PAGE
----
I was blessed to grow up with a mom who was a preschool teacher for over 25 years. I got to watch her interacting with little kids all of the time. She was skilled at keeping the classroom running in an orderly fashion, while at the same time creating a rich environment for the kids to explore.
When I started having my own children, I found myself automatically implementing her strategies without even realizing what I was doing. It just came second nature to me, since I had spent so much time watching her.
I think her way of interacting with young kids was much like the 1-2-3 Magic discipline method of today.
What Is 1-2-3 Magic?
The basic principle is that adults talk way too much. We also make the common error of thinking that kids are mini adults. We assume that kids think about things in the same way that we do, so it makes sense to us to try to explain things in great detail. After all, once they understand why they can't have two cupcakes, surely they will calm down and start being reasonable again!
Thomas W. Phelan, Ph.D., is a clinical psychologist who published the first edition of his wildly popular book, 1-2-3 Magic: 3-Step Discipline for Calm, Effective, and Happy Parenting back in 1995. Since the sixth edition of the self-proclaimed No. 1 child-discipline book in America came out last year, Dr. Phelan's strategies have seen a resurgence in the parenting world.
Maybe that's why you feel like everywhere you go, you keep overhearing other moms say to their misbehaving children, "That's one. That's two. That's three." And then you watch in disbelief as their kid actually stops!
You may have been wondering, "Why doesn't that work for my kid when I count to three?!"
Well, I'm personally not one to believe that there is one magical way to parent kids that works across the board.
However, I do think that the 1-2-3 Magic discipline idea has a few merits.
How Does It Work?
When your child is doing something that you don't want them to be doing, you say, "That's one." You wait five seconds. If they have not stopped yet, you say, "That's two." You wait five more seconds, and if they still have not stopped, then you say, "That's three." And you immediately give them a consequence (usually a time out).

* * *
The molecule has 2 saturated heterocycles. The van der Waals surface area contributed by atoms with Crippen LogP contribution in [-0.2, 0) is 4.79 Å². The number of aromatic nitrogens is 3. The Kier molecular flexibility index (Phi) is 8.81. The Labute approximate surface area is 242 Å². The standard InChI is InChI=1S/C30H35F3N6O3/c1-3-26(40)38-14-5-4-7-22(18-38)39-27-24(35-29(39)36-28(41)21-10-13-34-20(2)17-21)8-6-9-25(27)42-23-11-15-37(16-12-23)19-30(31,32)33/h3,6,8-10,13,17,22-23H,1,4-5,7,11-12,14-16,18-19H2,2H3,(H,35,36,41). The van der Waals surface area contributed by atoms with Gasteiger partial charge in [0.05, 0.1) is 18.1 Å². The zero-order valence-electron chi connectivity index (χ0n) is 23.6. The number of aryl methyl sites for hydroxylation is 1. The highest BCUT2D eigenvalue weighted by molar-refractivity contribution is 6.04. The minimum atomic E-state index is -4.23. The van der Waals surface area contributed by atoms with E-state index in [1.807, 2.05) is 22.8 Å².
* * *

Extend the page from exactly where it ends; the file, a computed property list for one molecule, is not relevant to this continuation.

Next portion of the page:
The key to this method is that except for the words — "That's one. That's two. That's Three." — you are silent. Not only are you silent, but you are also showing no emotion. After the time out is over, you do not engage in a conversation with your child. They are simply allowed to continue playing as they were before the misbehavior started. The only caveat to this rule is that a short explanation is appropriate when the behavior is new, unusual, or dangerous.
The idea with less talking and little emotion is that parents will avoid having their own outbursts, won't give empty threats, and don't get excited or yell at their children.
Is It Effective?
Child psychologist Dr. Don Williams says, "This can be a good format to train the parents to not overstimulate their kids when there is already a stressful situation. Minimizing the words and staying neutral can prevent pouring gasoline on the flames."
Luckily, the signs are pretty clear when I've taken a wrong parenting turn into overarticulating myself. When this happens, I get one of two responses from my child. I either get a pair of eyes looking back at me that have become completely glazed over, or I get a geyser of oversize emotions coming out of my child in every possible direction!
When I see either of these two signs, I know that it's time to re-evaluate my parenting strategy. And especially with 1-2-3 Magic, consistency is key. According to Dr. Phelan, "The kids respond positively at '1' or '2' most of the time."